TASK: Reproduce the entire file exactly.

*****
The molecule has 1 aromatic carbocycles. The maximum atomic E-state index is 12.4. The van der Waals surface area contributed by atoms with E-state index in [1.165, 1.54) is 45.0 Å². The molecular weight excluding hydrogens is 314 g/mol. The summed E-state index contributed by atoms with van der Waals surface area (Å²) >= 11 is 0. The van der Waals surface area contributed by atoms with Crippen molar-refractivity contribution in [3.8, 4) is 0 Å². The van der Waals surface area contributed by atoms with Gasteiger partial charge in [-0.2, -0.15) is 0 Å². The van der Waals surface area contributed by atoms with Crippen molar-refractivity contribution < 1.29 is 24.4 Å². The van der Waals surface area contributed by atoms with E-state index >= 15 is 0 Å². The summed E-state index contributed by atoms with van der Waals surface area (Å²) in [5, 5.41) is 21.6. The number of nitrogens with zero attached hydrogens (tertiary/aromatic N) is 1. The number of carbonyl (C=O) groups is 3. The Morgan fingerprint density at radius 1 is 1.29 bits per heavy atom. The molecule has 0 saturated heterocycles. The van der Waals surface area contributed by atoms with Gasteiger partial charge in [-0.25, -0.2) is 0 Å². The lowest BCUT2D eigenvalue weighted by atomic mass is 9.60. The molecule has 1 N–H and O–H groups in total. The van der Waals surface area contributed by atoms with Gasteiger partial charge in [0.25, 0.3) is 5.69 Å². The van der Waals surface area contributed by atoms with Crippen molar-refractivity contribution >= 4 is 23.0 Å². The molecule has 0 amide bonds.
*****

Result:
The molecule has 1 aromatic carbocycles. The maximum atomic E-state index is 12.4. The van der Waals surface area contributed by atoms with E-state index in [1.165, 1.54) is 45.0 Å². The molecular weight excluding hydrogens is 314 g/mol. The summed E-state index contributed by atoms with van der Waals surface area (Å²) >= 11 is 0. The van der Waals surface area contributed by atoms with Crippen molar-refractivity contribution in [3.8, 4) is 0 Å². The van der Waals surface area contributed by atoms with Gasteiger partial charge in [-0.2, -0.15) is 0 Å². The van der Waals surface area contributed by atoms with Crippen molar-refractivity contribution < 1.29 is 24.4 Å². The van der Waals surface area contributed by atoms with E-state index >= 15 is 0 Å². The summed E-state index contributed by atoms with van der Waals surface area (Å²) in [5, 5.41) is 21.6. The number of nitrogens with zero attached hydrogens (tertiary/aromatic N) is 1. The number of carbonyl (C=O) groups is 3. The Morgan fingerprint density at radius 1 is 1.29 bits per heavy atom. The molecule has 0 saturated heterocycles. The van der Waals surface area contributed by atoms with Gasteiger partial charge in [-0.25, -0.2) is 0 Å². The lowest BCUT2D eigenvalue weighted by atomic mass is 9.60. The molecule has 1 N–H and O–H groups in total. The van der Waals surface area contributed by atoms with Gasteiger partial charge in [0.25, 0.3) is 5.69 Å². The van der Waals surface area contributed by atoms with Crippen molar-refractivity contribution >= 4 is 23.0 Å². The molecule has 0 amide bonds.